Continuously, as illustrated in FIG. 1B, according to further rotation of the polygon mirror, the laser beam is reflected on the center of the reflection plane 12 and then incident on the center of the lens 20. The incident laser beam is condensed on the lens 20 and then perpendicularly irradiated onto a designated position S2 of the wafer 40.

Next, as shown in FIG. 1C, the polygon mirror more rotates to make the laser beam reflected on the rear of the reflection plane 12. The reflected laser beam is incident on the right end of the lens 20 and then condensed on the lens 20 to be perpendicularly irradiated onto a designated position S3 of the wafer 40.

As such, the laser beam is irradiated onto the positions from S1 to S3 on the wafer 40 along the rotation of the polygon mirror. The range from S1 to S3 is referred to as a scanning length SL processed by the reflection plane 12 of the polygon mirror 10. In addition, an angle set by the laser beams each reflected on the front and rear of the reflection plane 12 is referred to as a scanning angle θ.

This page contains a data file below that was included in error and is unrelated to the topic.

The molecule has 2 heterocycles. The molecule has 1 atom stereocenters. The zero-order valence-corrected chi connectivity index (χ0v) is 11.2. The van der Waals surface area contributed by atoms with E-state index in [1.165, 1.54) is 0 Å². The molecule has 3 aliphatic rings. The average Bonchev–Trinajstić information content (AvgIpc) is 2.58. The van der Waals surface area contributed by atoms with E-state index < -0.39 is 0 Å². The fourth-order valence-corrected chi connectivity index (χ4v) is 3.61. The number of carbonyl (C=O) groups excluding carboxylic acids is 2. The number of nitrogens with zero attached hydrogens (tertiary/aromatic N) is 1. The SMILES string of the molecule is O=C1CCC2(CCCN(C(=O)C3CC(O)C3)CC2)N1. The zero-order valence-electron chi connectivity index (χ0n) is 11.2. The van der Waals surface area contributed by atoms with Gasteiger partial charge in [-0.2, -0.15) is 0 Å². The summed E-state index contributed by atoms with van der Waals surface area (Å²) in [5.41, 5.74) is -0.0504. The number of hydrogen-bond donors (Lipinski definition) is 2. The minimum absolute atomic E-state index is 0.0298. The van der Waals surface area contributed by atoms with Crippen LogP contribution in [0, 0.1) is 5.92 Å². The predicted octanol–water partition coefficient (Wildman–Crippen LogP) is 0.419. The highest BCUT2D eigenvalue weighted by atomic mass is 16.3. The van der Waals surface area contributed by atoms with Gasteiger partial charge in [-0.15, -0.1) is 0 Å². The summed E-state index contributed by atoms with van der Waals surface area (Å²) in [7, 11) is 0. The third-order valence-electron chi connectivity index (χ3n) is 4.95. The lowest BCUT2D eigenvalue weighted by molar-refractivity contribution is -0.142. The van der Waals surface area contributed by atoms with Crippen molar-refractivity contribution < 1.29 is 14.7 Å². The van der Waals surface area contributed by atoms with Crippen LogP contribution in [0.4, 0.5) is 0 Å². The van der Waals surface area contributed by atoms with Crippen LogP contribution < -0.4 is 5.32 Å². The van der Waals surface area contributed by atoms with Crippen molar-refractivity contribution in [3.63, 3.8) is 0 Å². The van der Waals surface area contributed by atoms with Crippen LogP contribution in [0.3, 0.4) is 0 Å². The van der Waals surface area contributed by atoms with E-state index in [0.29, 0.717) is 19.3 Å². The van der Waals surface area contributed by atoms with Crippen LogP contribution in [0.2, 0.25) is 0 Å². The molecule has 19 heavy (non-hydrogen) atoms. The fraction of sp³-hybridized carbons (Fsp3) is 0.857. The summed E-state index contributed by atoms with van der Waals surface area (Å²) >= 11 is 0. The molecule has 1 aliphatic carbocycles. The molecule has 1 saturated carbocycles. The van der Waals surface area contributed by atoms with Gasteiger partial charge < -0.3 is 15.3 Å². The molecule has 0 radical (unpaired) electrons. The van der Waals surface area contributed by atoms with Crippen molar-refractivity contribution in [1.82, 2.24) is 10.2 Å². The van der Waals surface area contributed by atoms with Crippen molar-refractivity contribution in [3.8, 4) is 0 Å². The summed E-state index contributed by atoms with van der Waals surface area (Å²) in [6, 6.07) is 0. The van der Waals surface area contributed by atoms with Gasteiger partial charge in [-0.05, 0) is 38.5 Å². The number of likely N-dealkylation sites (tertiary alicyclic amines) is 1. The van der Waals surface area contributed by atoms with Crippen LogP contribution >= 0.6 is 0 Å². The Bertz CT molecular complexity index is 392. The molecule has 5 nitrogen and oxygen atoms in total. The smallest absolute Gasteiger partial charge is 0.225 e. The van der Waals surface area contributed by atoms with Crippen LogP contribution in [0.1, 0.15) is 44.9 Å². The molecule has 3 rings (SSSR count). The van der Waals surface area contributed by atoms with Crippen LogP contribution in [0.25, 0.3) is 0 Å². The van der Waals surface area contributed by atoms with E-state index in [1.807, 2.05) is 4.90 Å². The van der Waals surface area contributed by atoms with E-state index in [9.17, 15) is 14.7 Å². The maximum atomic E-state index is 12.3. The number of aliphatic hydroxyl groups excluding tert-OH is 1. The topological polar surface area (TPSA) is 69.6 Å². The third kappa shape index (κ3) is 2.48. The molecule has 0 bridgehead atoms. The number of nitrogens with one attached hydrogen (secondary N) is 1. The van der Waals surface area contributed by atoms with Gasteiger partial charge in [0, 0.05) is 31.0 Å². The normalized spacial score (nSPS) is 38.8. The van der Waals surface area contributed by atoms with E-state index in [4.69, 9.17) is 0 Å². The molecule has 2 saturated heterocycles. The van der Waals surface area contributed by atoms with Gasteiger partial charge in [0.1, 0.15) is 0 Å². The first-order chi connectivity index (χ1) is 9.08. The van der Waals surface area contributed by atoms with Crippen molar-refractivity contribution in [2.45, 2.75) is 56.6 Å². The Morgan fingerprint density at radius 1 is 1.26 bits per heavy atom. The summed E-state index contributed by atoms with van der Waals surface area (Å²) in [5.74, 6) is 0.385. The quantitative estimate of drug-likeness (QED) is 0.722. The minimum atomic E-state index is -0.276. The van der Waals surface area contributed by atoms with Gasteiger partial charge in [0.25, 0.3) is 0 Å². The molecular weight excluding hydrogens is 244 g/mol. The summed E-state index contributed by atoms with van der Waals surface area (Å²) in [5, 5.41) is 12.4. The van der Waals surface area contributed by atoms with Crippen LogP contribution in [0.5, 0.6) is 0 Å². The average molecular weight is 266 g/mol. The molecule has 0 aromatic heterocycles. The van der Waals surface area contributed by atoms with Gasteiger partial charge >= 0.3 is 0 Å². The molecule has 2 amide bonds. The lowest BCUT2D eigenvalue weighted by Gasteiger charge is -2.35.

In the laser processing apparatus with the polygon mirror stated above, the laser beam is irradiated on the object with energy about 10 W. But, it may occur that excessive irradiation of the laser beam onto the same position of the object damages the object to degrade the reliability of the process.

Moreover, as it is conventional to use a laser beam with a predetermined diameter other than a pointing beam, the laser beam incident on the corners of the reflection plane may be partially dissipated (or lost in energy). Such energy loss due to dissipation of the laser beam is described with reference to FIG. 2 as follows.

FIG. 2 is a diagram illustrating the phenomenon of the energy loss at the corners of reflection planes of the polygon mirror.

As shown in FIG. 2, while applying the laser beam to the polygon mirror 10 that is rotating, if the laser beam with a fixed diameter is incident on the corner of the reflection plane 12, a part of the laser beam, an energy-reduced laser beam A, is reflected on the reflection plane 12 and applied to the lens 20. However, the other part of the laser beam, a lost laser beam B, is scattered on the reflection plane 12′ and thereby is not applied to the lens 20.